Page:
Berlusconi, who was serving time for his conviction, doing voluntary service in a center
for the elderly just outside Milan, also had an influence to bear. Nevertheless, from the
beginning of 2015 the power relations between the two parties stabilized, as shown in
opinion polls, leaving the leadership issue of the (possible future) coalition unresolved.
On a personal level, Salvini appears to be a more consistently preferred leader compared to
Berlusconi (Figure 2), hence his claim to take on the role of leader of the center-right coalition
should the League succeed in gaining more votes than Forza Italia (particularly given that,
2014 European
2013 General
Figure 1. Voting intentions for the three center-right parties (2013–2017).
Source: Demos & Pi (
Figure 2. Approval ratings for the center-right leaders (2013–2017).
Note: the graph shows the percentages of those responding to the question: ‘On a scale of 1 to 10, what mark would
you give to . . .’ (only responses of 6 or higher).
Source: Demos & Pi (
following his conviction in 2013, the FI leader is banned from holding public office until
2019). On the other hand, Berlusconi frequently claimed over the course of the year that he
was the historic father of Italy’s center-right and thus, in his opinion, in a position to appoint
the candidate for the role of prime minister.6
The third center-right party, Brothers of Italy, can rely only on a smaller potential
support base – which during 2017 settled at around 5 percent – but which is not
irrelevant. Indeed it may prove to be decisive in the contest with the center-left and
with the 5-Star Movement. Also the personal approval ratings for Giorgia Meloni were
consistently higher than Berlusconi’s, and they were usually close to or higher than
Salvini’s (Figure 2). These ratings certainly reflect the huge media exposure given to the
FdI secretary over the course of the year and her skills as a communicator, especially on
television. But given the balance of power between the three parties, the possibility of
her being a candidate for the leadership of the coalition was never under consideration.
2. Three rivals in search of an alliance
With the approach of parliamentary elections, the center-right seemed to be in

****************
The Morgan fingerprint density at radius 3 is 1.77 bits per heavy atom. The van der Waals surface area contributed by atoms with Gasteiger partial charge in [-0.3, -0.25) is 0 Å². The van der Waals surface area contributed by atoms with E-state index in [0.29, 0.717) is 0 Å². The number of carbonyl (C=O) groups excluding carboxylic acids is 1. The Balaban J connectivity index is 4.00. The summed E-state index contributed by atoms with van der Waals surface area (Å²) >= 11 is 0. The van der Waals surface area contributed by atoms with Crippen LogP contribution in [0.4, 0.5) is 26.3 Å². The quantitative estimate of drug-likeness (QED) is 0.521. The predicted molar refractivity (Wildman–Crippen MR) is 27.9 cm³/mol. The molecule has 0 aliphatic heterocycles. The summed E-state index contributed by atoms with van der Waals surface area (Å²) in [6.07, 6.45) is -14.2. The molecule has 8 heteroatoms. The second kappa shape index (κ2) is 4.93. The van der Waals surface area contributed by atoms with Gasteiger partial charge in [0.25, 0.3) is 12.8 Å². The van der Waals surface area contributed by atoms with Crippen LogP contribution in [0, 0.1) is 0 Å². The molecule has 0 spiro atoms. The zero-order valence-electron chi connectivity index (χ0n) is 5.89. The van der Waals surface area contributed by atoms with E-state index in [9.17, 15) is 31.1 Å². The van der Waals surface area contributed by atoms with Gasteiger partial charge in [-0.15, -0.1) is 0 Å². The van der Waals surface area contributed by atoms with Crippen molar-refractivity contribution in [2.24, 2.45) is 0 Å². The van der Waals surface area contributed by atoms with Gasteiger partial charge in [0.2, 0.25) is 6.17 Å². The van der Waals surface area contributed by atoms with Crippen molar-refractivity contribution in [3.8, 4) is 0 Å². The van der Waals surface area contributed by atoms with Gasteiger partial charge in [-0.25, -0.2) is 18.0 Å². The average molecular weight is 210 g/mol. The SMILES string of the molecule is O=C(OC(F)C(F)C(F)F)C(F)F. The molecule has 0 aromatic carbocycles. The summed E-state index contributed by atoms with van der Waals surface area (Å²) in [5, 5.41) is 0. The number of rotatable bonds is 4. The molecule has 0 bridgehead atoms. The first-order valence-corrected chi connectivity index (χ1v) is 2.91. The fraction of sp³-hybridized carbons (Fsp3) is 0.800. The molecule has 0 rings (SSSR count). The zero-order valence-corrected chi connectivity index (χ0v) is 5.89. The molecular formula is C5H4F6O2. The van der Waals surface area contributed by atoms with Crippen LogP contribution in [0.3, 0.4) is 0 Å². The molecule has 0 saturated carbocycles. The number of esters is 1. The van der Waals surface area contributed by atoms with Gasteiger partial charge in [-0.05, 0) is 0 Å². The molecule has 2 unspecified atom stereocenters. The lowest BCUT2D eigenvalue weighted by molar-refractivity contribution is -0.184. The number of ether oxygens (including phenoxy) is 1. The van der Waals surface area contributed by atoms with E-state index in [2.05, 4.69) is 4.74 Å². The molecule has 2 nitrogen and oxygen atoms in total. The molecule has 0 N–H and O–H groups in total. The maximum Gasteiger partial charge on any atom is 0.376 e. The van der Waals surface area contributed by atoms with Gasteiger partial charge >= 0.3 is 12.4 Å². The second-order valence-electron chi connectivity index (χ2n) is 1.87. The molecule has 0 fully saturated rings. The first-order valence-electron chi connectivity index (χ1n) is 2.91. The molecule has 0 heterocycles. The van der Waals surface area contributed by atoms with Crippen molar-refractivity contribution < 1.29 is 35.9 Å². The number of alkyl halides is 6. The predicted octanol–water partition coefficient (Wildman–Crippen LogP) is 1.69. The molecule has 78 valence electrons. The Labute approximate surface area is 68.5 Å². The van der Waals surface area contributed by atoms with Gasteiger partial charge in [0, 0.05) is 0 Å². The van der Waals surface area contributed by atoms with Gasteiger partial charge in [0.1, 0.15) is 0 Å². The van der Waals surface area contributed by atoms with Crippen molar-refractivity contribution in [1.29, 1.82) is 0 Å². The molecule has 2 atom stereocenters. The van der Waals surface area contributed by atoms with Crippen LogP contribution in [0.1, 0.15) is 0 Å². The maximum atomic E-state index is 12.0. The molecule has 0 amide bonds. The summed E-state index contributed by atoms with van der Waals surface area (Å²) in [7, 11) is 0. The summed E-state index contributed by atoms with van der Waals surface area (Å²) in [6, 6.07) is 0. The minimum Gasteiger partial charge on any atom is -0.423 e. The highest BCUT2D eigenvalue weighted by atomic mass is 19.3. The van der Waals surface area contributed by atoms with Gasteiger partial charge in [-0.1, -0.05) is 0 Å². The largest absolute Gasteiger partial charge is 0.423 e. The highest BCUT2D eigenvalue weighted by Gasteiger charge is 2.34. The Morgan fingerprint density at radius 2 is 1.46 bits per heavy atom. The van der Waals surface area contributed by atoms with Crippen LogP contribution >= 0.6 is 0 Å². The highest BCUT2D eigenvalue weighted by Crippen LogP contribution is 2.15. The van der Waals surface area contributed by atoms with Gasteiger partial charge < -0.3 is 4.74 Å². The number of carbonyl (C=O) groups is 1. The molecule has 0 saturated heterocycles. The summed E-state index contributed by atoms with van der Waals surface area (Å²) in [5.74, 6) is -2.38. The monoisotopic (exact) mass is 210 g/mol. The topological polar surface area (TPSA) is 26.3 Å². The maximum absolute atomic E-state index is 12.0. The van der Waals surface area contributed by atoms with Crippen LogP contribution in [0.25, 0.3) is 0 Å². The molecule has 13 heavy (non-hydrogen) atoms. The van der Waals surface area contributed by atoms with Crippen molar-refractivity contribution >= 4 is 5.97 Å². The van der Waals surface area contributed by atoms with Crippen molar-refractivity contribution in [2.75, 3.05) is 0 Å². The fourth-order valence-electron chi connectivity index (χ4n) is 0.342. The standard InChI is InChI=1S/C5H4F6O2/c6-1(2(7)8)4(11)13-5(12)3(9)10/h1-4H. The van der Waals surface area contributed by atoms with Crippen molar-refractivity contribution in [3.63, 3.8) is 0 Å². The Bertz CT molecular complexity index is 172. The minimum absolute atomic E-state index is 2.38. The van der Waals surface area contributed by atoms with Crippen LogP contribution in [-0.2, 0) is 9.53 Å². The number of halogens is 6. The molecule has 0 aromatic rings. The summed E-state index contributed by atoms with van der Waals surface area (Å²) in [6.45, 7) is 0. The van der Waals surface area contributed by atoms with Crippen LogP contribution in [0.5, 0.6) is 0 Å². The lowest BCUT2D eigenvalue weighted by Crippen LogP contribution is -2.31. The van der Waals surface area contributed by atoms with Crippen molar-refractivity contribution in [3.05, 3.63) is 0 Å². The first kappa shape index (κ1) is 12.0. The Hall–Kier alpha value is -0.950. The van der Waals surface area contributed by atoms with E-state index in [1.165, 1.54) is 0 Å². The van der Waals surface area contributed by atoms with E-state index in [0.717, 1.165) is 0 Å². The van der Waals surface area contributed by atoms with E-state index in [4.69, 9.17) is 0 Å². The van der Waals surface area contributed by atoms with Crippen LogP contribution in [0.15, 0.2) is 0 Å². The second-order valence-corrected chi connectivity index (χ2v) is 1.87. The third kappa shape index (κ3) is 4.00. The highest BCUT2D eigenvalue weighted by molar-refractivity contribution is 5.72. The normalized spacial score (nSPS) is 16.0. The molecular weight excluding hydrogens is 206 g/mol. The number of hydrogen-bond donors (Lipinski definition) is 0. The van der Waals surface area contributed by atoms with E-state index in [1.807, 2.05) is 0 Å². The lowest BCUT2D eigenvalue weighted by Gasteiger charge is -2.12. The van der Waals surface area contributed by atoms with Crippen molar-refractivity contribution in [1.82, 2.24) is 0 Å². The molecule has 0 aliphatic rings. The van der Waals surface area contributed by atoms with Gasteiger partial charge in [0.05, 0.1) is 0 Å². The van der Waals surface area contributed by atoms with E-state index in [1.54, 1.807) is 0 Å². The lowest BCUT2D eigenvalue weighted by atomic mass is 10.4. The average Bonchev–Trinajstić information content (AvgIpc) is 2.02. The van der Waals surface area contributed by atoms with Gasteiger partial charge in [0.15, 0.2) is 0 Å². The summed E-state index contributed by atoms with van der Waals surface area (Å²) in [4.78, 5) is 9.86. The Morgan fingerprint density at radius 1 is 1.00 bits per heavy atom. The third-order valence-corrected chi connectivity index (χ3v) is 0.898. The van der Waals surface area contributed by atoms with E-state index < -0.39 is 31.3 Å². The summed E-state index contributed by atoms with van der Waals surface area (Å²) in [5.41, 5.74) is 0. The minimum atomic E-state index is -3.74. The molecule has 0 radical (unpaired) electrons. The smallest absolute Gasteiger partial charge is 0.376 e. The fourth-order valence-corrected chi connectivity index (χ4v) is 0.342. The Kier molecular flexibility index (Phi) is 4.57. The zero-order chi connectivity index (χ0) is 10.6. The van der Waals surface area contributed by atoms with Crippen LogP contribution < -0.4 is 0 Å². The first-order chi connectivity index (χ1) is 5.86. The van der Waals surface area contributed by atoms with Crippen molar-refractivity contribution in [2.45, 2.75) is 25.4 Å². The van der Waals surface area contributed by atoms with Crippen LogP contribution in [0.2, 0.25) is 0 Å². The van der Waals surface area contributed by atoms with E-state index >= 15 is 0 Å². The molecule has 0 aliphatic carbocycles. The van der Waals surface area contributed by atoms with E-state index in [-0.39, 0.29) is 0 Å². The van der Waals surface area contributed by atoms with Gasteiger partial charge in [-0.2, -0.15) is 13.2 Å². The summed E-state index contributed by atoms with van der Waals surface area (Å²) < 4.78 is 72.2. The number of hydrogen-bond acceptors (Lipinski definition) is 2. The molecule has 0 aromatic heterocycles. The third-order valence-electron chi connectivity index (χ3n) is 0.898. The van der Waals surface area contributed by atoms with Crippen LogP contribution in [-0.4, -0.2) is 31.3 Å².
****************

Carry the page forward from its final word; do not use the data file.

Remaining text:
a position to compete. Furthermore, the introduction of the new electoral law, with
a significant number of seats being awarded in single-member constituencies (around
37 percent of the total), made alliance-building indispensable. If this did not take place,
the candidates of the three parties running against each other would end up giving an
advantage to their opponents. This created a dilemma for the three parties, especially
for the two larger ones: on the one hand, it was necessary to find agreement on the
main policies in the electoral manifesto and some form of collaboration given the need
for single candidates who could gain the support of voters from all three parties; on the
other hand, the three parties were seeking to secure the votes from a support base with
partially overlapping allegiances. Consequently the parties needed to distinguish themselves from their allies/rivals to carve out a recognizable political space for themselves
within the alliance. Let us look, then, at the strategies adopted by each party.
In 2017 the League completed the process of redefining its own image and its
positioning on the Italian political spectrum, which began when Salvini was elected as
its secretary (Vampa 2017). The main change consisted in the attempt to make further
inroads in the southern regions. To achieve this, the traditional reference to the north
was deleted from the party symbol in October, and the name of the party itself was
changed to the League. This was a huge step for a party whose success in elections had
been due to its demands for autonomy, or outright secession, of ‘Padania’ from the rest
of Italy. Even the secretary himself, Salvini, had frequently come under criticism for his
insults against the southerners, whose votes he now sought to attract. Already in the
municipal elections in 2016 and in 2017, the ‘Noi con Salvini’ lists had presented